My rating: 3 of 5 stars
I really wanted to like this book. I was hoping it was like Freakonomics except anti-christmas consumerism, like the subtitle says, Why you shouldn't buy presents for the Holidays. Freakonomics, Outliers and other popculture economic books are so fun to read. Sadly this reads like a economic text book, not a bestseller. I guess that's the reason you don't hear book groups reading it in November. This book took me a ridiculously long time to read, because it was boring, but I did like the main point of the book.
This quote found in the book by Howard Dayton sums up my views, "Christmas is celebrated today more as a sales frenzy than as the most important birth in history. Unfortunately, Christians are susceptible to this commercial mentality, and too many have compromised the message of giving. Often, we give useless gifts at Christmas, because its expected of us, and we feel guilty if we don't... (101)" I've often wondered how the joy of giving has been interpreted as over-consumption. A few pages later, the Author writes, "But to be clear, my beef is not with the level of spending and consumption at Christmas but rather with the waste this spending generates. Gift giving matches resources poorly with users, producing a meager amount of material satisfaction for the amount of money spent. Its probably wrong to pillage the planet in celebration of Christmas. But if pillage we must, we should at least do it efficiently.(103)" In high school I had a friend who was not from a christian culture, but his mother still set up a Christmas tree. He said on Christmas morning his mother would give his brothers and him each envelopes full of cash. He said it was not as exciting as it sounds. I see the appeal of giving gifts to children, but overall Christmas giving/Christmas consumption has made me sick to think about for at least a half a decade. Whether I found and read this book or not, I've been thinking about giving up Christmas consumption and replacing it with a vacation. Why have we equated celebrating Christmas with filling up landfills? Isn't memories better than full garbage bags a week later. Going on vacation and not giving gifts is not actually socially acceptable as the author points out. For some reason we give gifts to prevent the receiver from being offended, not to increase their satisfaction. Without a gift the implication is they have been forgotten.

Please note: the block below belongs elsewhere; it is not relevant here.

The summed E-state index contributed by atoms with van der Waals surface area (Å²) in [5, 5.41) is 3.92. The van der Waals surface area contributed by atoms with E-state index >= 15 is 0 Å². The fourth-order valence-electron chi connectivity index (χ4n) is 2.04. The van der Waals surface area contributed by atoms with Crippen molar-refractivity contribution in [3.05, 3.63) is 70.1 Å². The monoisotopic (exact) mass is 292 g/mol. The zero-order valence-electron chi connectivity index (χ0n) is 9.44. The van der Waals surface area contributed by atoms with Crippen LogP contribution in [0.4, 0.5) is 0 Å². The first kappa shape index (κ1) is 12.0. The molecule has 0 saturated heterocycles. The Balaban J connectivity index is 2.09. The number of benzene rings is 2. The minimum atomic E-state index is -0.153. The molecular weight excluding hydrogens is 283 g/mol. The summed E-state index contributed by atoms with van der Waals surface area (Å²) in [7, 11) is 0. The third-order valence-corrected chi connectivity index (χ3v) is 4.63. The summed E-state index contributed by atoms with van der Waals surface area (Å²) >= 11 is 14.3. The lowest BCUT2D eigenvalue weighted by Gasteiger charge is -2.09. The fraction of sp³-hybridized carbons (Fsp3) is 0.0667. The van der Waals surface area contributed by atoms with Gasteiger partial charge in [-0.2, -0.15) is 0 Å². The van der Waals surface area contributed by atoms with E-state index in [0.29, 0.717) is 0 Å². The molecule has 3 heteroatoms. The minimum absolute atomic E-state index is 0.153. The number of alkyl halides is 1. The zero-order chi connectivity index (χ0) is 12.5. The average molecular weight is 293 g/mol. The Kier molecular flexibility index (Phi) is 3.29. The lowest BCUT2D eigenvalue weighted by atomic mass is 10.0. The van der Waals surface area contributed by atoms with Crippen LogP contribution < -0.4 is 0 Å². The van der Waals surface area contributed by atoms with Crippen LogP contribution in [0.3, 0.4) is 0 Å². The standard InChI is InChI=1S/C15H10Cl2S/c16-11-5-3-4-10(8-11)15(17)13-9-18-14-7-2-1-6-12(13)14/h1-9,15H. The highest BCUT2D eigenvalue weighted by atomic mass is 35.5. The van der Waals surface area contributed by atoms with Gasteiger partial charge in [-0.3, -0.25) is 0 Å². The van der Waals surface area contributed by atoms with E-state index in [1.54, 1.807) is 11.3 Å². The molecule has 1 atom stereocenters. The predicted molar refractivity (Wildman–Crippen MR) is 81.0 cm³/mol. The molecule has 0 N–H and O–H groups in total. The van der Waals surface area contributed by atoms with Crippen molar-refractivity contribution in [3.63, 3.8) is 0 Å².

I won't spoil the end book with explaining the last chapter. But I'll add one more of my opinions. Trading cash is lame, why would I give you $20 for you to give me $20 back. Gift cards although socially more acceptable are also lame to me. I don't want to give a $20 gift card to associate #2, for associate #3 to give me a $20 gift card back. I will say I love a well thought out gift, but so few gifts even have the potential to be well thought out, for countless reasons. I will definitely have to think about the end of the book. It has great potential, but overall I like a gift that doesn't require action on my part.